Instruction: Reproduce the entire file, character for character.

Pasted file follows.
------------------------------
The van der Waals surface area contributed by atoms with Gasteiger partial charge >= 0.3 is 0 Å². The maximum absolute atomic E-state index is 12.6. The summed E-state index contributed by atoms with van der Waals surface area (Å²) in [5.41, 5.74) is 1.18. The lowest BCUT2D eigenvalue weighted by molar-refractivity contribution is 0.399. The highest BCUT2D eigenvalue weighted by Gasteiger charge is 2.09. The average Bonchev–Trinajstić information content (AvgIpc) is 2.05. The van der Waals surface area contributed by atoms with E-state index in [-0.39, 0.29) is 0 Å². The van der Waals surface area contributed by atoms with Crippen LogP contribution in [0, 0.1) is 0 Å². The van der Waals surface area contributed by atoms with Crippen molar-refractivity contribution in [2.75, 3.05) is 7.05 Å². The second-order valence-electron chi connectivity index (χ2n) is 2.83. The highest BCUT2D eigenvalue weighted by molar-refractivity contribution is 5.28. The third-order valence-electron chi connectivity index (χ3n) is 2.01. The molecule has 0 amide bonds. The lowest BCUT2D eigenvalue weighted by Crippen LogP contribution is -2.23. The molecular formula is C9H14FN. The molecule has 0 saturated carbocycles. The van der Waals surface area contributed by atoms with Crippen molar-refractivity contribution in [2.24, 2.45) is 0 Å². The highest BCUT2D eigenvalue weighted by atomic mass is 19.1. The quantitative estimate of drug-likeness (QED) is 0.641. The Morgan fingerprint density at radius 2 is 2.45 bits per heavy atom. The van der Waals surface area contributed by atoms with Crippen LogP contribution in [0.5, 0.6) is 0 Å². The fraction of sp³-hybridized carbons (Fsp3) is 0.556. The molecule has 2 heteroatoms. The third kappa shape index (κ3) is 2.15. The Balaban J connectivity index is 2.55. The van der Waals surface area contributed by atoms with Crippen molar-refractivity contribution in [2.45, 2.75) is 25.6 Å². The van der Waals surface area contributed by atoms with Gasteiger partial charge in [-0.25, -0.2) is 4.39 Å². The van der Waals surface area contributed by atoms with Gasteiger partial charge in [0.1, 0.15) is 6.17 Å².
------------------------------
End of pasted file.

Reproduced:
The van der Waals surface area contributed by atoms with Gasteiger partial charge >= 0.3 is 0 Å². The maximum absolute atomic E-state index is 12.6. The summed E-state index contributed by atoms with van der Waals surface area (Å²) in [5.41, 5.74) is 1.18. The lowest BCUT2D eigenvalue weighted by molar-refractivity contribution is 0.399. The highest BCUT2D eigenvalue weighted by Gasteiger charge is 2.09. The average Bonchev–Trinajstić information content (AvgIpc) is 2.05. The van der Waals surface area contributed by atoms with E-state index in [-0.39, 0.29) is 0 Å². The van der Waals surface area contributed by atoms with Crippen LogP contribution in [0, 0.1) is 0 Å². The van der Waals surface area contributed by atoms with Crippen molar-refractivity contribution in [2.75, 3.05) is 7.05 Å². The second-order valence-electron chi connectivity index (χ2n) is 2.83. The highest BCUT2D eigenvalue weighted by molar-refractivity contribution is 5.28. The third-order valence-electron chi connectivity index (χ3n) is 2.01. The molecule has 0 amide bonds. The lowest BCUT2D eigenvalue weighted by Crippen LogP contribution is -2.23. The molecular formula is C9H14FN. The molecule has 0 saturated carbocycles. The van der Waals surface area contributed by atoms with Crippen molar-refractivity contribution in [2.24, 2.45) is 0 Å². The highest BCUT2D eigenvalue weighted by atomic mass is 19.1. The quantitative estimate of drug-likeness (QED) is 0.641. The Morgan fingerprint density at radius 2 is 2.45 bits per heavy atom. The van der Waals surface area contributed by atoms with Crippen LogP contribution in [0.5, 0.6) is 0 Å². The fraction of sp³-hybridized carbons (Fsp3) is 0.556. The molecule has 2 heteroatoms. The third kappa shape index (κ3) is 2.15. The Balaban J connectivity index is 2.55. The van der Waals surface area contributed by atoms with Crippen molar-refractivity contribution in [2.45, 2.75) is 25.6 Å². The van der Waals surface area contributed by atoms with Gasteiger partial charge in [-0.25, -0.2) is 4.39 Å². The van der Waals surface area contributed by atoms with Gasteiger partial charge in [0.1, 0.15) is 6.17 Å².